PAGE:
In response to a manufacturing problem, Lululemon overcommitted itself to mending its broken supply chain and increasing the heavily criticized quality of its offerings. However, progress on this front came at the expense of innovation as Lululemon’s designers neglected to introduce new products, lending itself to stale store inventory.
Janet Kloppenburg, founder of retail consultancy JJK Research, said, “They spent a lot of time trying to get back in stock on Luon. As a result, they ordered the fashion product later than they should have and are suffering from late deliveries.”
To only worsen matters, Lululemon’s manufacturing missteps were closely followed by a series of public relations debacles. As the retailer’s iconic yoga pants continued to attract criticism for inferior quality, specifically with regard to pilling, company founder “Chip” Wilson suggested the construction of the pants was acceptable, and that it was customers’ bodies that were to blame. He infamously remarked, “Quite frankly some women’s bodies just actually don’t work for it. It’s really about the rubbing through the thighs, how much pressure is there.” Unsurprisingly, a maelstrom of negative press ensued. As a result, Wilson will relinquish his position as non-executive chairman of the board.
However, there are happier signs that Lululemon still has powerful potential to regain lost footing. According to Landes, the retailer still has a strong customer base. “Nearly 3 million U.S. adults name LULU as their first choice for athletic apparel brand – despite the company’s limited distribution, high price points, and extremely entrenched competition, including NIKE and UA [Under Armour]. This figure implies average sales of approximately $390 a year for each such LULU lover (we recognize that sales per customer vary widely – our data shows that 32% of LULU shoppers buy 3+ LULU items a year, and that 8% of LULU shoppers buy 6 or more items a year – and that LULU purchases are not limited to LULU lovers).”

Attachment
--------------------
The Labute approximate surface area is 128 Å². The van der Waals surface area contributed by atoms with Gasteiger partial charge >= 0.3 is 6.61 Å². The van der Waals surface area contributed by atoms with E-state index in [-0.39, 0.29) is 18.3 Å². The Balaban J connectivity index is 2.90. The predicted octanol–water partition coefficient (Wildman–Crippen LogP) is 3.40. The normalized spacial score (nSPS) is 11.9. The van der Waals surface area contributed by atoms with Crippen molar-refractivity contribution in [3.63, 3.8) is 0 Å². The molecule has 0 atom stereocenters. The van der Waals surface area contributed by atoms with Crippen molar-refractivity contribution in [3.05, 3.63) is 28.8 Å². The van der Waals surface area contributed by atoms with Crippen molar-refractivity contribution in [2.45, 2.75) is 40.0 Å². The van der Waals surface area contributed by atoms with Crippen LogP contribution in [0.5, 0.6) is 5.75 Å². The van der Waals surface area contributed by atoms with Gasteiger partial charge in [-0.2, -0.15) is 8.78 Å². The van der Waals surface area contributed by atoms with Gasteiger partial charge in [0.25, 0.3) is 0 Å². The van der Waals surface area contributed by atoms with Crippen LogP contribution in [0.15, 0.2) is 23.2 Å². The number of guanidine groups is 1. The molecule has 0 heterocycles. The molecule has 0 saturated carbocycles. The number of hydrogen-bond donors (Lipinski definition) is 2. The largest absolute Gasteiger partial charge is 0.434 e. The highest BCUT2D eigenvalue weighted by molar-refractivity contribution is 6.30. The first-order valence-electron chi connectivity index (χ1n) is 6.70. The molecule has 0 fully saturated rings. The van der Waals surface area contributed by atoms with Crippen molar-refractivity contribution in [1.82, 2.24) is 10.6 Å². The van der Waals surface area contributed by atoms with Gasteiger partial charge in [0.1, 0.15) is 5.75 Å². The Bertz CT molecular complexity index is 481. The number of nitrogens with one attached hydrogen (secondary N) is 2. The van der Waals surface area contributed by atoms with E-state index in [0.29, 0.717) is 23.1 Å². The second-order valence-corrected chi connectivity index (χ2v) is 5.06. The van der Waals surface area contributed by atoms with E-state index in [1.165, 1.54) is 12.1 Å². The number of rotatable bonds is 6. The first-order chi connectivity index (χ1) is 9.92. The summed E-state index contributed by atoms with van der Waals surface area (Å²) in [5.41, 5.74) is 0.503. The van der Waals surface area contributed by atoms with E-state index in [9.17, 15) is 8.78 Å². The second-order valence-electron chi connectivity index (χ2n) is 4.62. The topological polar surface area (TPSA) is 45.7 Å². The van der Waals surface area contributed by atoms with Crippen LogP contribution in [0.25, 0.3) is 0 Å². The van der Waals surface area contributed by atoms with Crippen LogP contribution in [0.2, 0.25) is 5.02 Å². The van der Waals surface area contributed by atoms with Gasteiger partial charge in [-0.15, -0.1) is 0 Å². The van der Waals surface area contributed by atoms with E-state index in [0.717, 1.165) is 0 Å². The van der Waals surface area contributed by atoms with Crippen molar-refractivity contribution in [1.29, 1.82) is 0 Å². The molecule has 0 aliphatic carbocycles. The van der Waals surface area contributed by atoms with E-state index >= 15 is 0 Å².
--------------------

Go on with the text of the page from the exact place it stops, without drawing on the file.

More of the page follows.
And as battered as Lululemon’s reputation is these days, the brand still resonates well with those shoppers who identify strongly with a health and wellness fueled lifestyle. Landes observed, “Our data shows that the women, and men, whose athletic apparel brand of choice is LULU are also far more likely to be foodies and fashionistas, and they are much likely to lead a healthy lifestyle than others, including NIKE and UA fans. We do not think this limits the brand’s appeal or ultimate size, and believe that the strong association of the brand in consumers’ minds with a healthy lifestyle, as the data suggests, implies further growth ahead as healthy lifestyle trends continue to gain momentum.”
Still, it’s anybody’s guess what the future will bring for Lululemon, the latest example of how quickly the fortunes of a major brand can change for both the better, and then for the worse. Landes concluded her analysis highlighting the uncertainty of the company’s odds at renewal. “The company’s new CEO, Laurent Potdevin, will be officially joining next week. He will certainly have his hands full. We prefer to stay on the sidelines till the dust settles and he settles in.”